Masterchef Recap: The Chips Are Down

Ben Pobjie
May 11, 2017 · 10 min read

Losers, losers everywhere. Having discovered that having a big Italian family at home is not enough to guarantee food that actually tastes good, Eloise’s red losers are now in black and fighting for their lives.

Not actually their lives, obviously: in the big picture, the stakes could hardly be lower. But they might be eliminated tonight, and these people are such drama queens they might as well be dead for all the carrying on the loser is going to do.

We begin by raking over Josh’s backstory, which involves a stolen car and a traumatic brain injury, making it extremely difficult for anyone else to even compete. What have they got: a dead grandmother? Pfft, Josh is operating at a higher level.

Michelle’s backstory, of course, is that she lied about her age and is actually only twelve. How will she handle the elimination challenge, given that she’s not usually allowed around hot things?

“It’s home cooking week,” George reminds the amateurs, who may have forgotten the fact after yesterday, when they were forced to perform tasks that had nothing whatsoever to do with home cooking. He emphasises his point by saying, “everyday food, AL-A-VATED!” Nobody knows what he’s talking about.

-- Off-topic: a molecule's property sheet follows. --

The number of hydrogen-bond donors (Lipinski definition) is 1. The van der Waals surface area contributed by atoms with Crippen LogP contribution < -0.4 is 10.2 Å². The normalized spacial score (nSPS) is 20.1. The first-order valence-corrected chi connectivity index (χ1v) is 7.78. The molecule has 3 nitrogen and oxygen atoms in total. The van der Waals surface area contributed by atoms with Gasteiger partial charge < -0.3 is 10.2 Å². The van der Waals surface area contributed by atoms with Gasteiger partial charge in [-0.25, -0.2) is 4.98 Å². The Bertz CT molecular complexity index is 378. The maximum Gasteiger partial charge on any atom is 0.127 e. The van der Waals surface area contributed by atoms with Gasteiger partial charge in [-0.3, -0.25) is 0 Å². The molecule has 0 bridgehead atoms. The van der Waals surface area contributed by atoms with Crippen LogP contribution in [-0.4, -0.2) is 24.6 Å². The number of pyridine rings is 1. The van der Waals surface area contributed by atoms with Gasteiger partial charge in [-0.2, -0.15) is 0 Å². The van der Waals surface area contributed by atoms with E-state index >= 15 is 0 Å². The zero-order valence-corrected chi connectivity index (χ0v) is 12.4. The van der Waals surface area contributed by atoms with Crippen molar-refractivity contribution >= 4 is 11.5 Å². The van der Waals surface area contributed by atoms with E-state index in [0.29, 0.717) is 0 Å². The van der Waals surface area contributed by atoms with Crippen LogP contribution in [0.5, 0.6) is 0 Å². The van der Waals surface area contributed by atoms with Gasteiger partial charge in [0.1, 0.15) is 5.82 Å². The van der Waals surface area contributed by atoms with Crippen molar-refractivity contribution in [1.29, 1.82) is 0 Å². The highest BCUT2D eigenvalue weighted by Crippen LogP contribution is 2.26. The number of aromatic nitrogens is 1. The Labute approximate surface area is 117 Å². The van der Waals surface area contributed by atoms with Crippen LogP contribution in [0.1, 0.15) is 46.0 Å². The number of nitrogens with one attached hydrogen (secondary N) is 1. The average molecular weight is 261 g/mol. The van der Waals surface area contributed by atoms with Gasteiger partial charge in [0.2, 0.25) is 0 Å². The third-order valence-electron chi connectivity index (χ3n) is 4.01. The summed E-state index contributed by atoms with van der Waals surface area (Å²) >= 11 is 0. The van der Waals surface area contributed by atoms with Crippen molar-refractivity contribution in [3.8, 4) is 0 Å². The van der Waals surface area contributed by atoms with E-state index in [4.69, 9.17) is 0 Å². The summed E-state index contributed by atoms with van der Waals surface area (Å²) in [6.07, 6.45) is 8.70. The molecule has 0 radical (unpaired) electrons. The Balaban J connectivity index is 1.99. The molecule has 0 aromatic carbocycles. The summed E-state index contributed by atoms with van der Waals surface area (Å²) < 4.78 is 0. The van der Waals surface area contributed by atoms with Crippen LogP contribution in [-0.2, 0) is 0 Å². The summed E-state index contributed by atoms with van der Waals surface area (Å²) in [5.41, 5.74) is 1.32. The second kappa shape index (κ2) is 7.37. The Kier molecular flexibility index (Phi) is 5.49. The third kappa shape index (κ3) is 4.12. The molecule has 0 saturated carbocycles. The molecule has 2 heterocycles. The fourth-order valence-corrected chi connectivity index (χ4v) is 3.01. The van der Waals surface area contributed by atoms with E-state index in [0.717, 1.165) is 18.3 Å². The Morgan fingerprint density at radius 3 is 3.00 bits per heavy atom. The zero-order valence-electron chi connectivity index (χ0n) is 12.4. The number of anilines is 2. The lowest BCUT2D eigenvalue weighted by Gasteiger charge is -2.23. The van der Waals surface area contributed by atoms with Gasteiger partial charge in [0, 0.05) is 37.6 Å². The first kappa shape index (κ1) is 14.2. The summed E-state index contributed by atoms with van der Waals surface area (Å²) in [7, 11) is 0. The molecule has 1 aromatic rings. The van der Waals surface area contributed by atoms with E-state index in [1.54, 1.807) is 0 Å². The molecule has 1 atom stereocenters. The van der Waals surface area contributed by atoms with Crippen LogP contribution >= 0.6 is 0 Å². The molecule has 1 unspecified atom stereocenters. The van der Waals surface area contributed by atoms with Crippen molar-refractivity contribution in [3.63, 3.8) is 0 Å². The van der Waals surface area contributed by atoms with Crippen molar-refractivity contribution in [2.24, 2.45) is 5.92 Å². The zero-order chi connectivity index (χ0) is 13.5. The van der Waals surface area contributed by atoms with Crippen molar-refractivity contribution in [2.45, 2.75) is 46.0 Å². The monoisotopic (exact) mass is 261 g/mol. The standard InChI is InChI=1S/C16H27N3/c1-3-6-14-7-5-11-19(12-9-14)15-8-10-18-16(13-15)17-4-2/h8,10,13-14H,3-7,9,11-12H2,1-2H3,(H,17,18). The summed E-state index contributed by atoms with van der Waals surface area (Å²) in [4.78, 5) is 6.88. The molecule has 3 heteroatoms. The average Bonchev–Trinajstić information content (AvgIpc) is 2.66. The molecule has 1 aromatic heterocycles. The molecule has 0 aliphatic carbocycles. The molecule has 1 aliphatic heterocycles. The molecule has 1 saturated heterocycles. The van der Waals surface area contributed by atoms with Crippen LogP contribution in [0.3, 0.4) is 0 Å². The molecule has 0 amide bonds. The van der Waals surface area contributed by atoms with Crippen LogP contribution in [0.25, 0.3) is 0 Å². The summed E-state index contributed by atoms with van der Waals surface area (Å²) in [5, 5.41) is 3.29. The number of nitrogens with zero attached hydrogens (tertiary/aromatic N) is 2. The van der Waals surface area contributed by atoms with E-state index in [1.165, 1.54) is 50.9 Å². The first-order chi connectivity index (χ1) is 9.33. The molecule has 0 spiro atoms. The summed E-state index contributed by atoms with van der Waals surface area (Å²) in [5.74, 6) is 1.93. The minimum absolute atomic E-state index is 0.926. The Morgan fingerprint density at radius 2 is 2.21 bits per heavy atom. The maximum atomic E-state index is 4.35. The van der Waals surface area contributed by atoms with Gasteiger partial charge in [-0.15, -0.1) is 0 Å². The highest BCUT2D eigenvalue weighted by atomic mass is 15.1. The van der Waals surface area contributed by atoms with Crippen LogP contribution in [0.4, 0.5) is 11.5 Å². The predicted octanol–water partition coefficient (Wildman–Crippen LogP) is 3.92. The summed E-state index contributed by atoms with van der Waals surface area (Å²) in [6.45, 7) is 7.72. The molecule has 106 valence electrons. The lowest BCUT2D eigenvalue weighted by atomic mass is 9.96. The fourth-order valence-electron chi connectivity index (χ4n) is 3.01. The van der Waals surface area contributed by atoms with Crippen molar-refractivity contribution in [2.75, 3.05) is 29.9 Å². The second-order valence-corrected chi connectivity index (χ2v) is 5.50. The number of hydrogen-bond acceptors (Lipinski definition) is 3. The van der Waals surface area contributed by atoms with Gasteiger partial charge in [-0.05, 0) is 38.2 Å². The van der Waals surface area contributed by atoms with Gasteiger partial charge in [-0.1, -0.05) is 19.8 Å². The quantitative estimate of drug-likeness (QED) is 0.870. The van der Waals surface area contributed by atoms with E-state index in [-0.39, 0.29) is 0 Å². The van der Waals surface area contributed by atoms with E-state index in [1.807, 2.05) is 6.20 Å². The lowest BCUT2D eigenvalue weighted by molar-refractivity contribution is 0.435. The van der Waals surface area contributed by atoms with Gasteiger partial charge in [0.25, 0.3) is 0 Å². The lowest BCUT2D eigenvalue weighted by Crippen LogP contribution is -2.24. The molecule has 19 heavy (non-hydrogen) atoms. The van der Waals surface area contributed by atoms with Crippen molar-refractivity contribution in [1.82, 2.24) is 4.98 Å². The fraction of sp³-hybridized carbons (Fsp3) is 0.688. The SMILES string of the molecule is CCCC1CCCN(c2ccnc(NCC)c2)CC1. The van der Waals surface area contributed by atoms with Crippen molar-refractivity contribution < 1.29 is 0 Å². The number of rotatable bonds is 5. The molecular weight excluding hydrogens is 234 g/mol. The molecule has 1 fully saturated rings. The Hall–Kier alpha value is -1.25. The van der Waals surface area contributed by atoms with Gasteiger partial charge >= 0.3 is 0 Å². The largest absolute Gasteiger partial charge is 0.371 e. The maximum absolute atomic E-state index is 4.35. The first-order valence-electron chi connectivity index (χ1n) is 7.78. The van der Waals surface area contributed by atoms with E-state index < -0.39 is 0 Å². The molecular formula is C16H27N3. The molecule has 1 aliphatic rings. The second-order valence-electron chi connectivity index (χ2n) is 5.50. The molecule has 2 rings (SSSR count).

The embarrassment of George’s monologue over, Matt shows everyone a potato. They applaud his masterful potato-showing ability. Where is this going?

Oh. They have to make chips. Well, George says, “the perfect hot chip”, but I assume that’s a figure of speech and they’ll be expected to make more than one. They must also make the perfect dip. And by “perfect”, as usual, they mean, “slightly better than the worst one here”.

Whoa, Aaron’s name is actually “Arum”. Did you know that? Who the hell is called Arum? Isn’t Arum some kind of liqueur?

Anyway here we go, everyone starts cutting potatoes up and it’s as fun to watch as it sounds. George asks Matt how he would make chips. Matt would be happy to bake his chips. Gary agrees. The judges exchange a series of manly handshakes and kisses to seal their solemn agreement that baking chips is fine.

Arum (!) is double-cooking his chips, which is pointlessly complicated and may not come back to hurt him, but should if there is any justice.

They have to wash the potatoes themselves. Why didn’t they buy washed ones to start with. Benjamin is using kipfler potatoes, which is the weird long kind. Gary is intrigued, as kipfler potatoes are apparently “waxy” — but hey, who doesn’t enjoy a bit of wax for a snack?

Benjamin is TRIPLE-cooking his chips. The decadence of late capitalism continues to appal.